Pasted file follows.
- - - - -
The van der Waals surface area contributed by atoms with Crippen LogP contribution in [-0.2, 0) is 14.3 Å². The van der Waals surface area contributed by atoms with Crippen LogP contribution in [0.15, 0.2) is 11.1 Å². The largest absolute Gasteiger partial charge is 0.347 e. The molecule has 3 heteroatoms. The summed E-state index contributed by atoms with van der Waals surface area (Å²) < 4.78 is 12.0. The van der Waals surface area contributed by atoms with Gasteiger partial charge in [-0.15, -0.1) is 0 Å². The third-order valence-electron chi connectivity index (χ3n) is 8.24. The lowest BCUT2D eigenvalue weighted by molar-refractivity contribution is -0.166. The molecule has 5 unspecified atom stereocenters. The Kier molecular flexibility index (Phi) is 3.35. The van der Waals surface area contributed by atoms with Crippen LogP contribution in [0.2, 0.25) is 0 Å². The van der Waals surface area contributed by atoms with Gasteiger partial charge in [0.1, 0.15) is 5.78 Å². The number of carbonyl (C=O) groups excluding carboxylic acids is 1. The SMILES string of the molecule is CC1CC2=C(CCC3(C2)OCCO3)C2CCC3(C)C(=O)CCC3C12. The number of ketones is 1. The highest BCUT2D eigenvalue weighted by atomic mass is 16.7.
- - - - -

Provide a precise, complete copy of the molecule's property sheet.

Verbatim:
The van der Waals surface area contributed by atoms with Crippen LogP contribution in [-0.2, 0) is 14.3 Å². The van der Waals surface area contributed by atoms with Crippen LogP contribution in [0.15, 0.2) is 11.1 Å². The largest absolute Gasteiger partial charge is 0.347 e. The molecule has 3 heteroatoms. The summed E-state index contributed by atoms with van der Waals surface area (Å²) < 4.78 is 12.0. The van der Waals surface area contributed by atoms with Gasteiger partial charge in [-0.15, -0.1) is 0 Å². The third-order valence-electron chi connectivity index (χ3n) is 8.24. The lowest BCUT2D eigenvalue weighted by molar-refractivity contribution is -0.166. The molecule has 5 unspecified atom stereocenters. The Kier molecular flexibility index (Phi) is 3.35. The van der Waals surface area contributed by atoms with Crippen LogP contribution in [0.2, 0.25) is 0 Å². The van der Waals surface area contributed by atoms with Gasteiger partial charge in [0.1, 0.15) is 5.78 Å². The number of carbonyl (C=O) groups excluding carboxylic acids is 1. The SMILES string of the molecule is CC1CC2=C(CCC3(C2)OCCO3)C2CCC3(C)C(=O)CCC3C12. The number of ketones is 1. The highest BCUT2D eigenvalue weighted by atomic mass is 16.7.